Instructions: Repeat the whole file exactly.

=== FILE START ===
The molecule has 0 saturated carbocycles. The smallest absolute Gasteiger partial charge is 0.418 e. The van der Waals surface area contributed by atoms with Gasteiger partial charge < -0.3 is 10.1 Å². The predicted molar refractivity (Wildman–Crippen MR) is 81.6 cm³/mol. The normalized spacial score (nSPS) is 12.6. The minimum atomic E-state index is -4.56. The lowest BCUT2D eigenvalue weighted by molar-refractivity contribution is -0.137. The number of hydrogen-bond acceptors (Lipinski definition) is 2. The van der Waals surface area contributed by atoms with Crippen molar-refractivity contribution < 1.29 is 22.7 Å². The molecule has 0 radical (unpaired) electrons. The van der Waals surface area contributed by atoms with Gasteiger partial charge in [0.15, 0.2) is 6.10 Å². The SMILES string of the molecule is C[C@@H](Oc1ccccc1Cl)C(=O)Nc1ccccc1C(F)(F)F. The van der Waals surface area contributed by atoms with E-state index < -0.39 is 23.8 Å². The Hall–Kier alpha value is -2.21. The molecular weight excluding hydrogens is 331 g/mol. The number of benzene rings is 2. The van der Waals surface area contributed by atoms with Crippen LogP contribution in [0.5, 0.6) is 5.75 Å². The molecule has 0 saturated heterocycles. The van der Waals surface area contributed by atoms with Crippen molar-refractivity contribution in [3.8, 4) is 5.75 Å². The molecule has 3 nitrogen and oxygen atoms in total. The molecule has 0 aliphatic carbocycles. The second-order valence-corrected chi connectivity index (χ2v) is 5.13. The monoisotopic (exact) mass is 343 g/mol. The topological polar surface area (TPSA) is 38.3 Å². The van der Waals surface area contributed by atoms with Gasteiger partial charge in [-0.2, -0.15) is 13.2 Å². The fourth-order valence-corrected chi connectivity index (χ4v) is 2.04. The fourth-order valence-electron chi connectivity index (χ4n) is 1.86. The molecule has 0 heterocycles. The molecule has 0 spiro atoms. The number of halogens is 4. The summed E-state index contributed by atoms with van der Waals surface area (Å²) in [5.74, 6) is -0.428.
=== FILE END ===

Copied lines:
The molecule has 0 saturated carbocycles. The smallest absolute Gasteiger partial charge is 0.418 e. The van der Waals surface area contributed by atoms with Gasteiger partial charge < -0.3 is 10.1 Å². The predicted molar refractivity (Wildman–Crippen MR) is 81.6 cm³/mol. The normalized spacial score (nSPS) is 12.6. The minimum atomic E-state index is -4.56. The lowest BCUT2D eigenvalue weighted by molar-refractivity contribution is -0.137. The number of hydrogen-bond acceptors (Lipinski definition) is 2. The van der Waals surface area contributed by atoms with Crippen molar-refractivity contribution < 1.29 is 22.7 Å². The molecule has 0 radical (unpaired) electrons. The van der Waals surface area contributed by atoms with Gasteiger partial charge in [0.15, 0.2) is 6.10 Å². The SMILES string of the molecule is C[C@@H](Oc1ccccc1Cl)C(=O)Nc1ccccc1C(F)(F)F. The van der Waals surface area contributed by atoms with E-state index < -0.39 is 23.8 Å². The Hall–Kier alpha value is -2.21. The molecular weight excluding hydrogens is 331 g/mol. The number of benzene rings is 2. The van der Waals surface area contributed by atoms with Crippen LogP contribution in [0.5, 0.6) is 5.75 Å². The molecule has 0 saturated heterocycles. The van der Waals surface area contributed by atoms with Crippen molar-refractivity contribution in [3.8, 4) is 5.75 Å². The molecule has 3 nitrogen and oxygen atoms in total. The molecule has 0 aliphatic carbocycles. The second-order valence-corrected chi connectivity index (χ2v) is 5.13. The monoisotopic (exact) mass is 343 g/mol. The topological polar surface area (TPSA) is 38.3 Å². The van der Waals surface area contributed by atoms with Gasteiger partial charge in [-0.2, -0.15) is 13.2 Å². The fourth-order valence-corrected chi connectivity index (χ4v) is 2.04. The fourth-order valence-electron chi connectivity index (χ4n) is 1.86. The molecule has 0 heterocycles. The molecule has 0 spiro atoms. The number of halogens is 4. The summed E-state index contributed by atoms with van der Waals surface area (Å²) in [5.74, 6) is -0.428.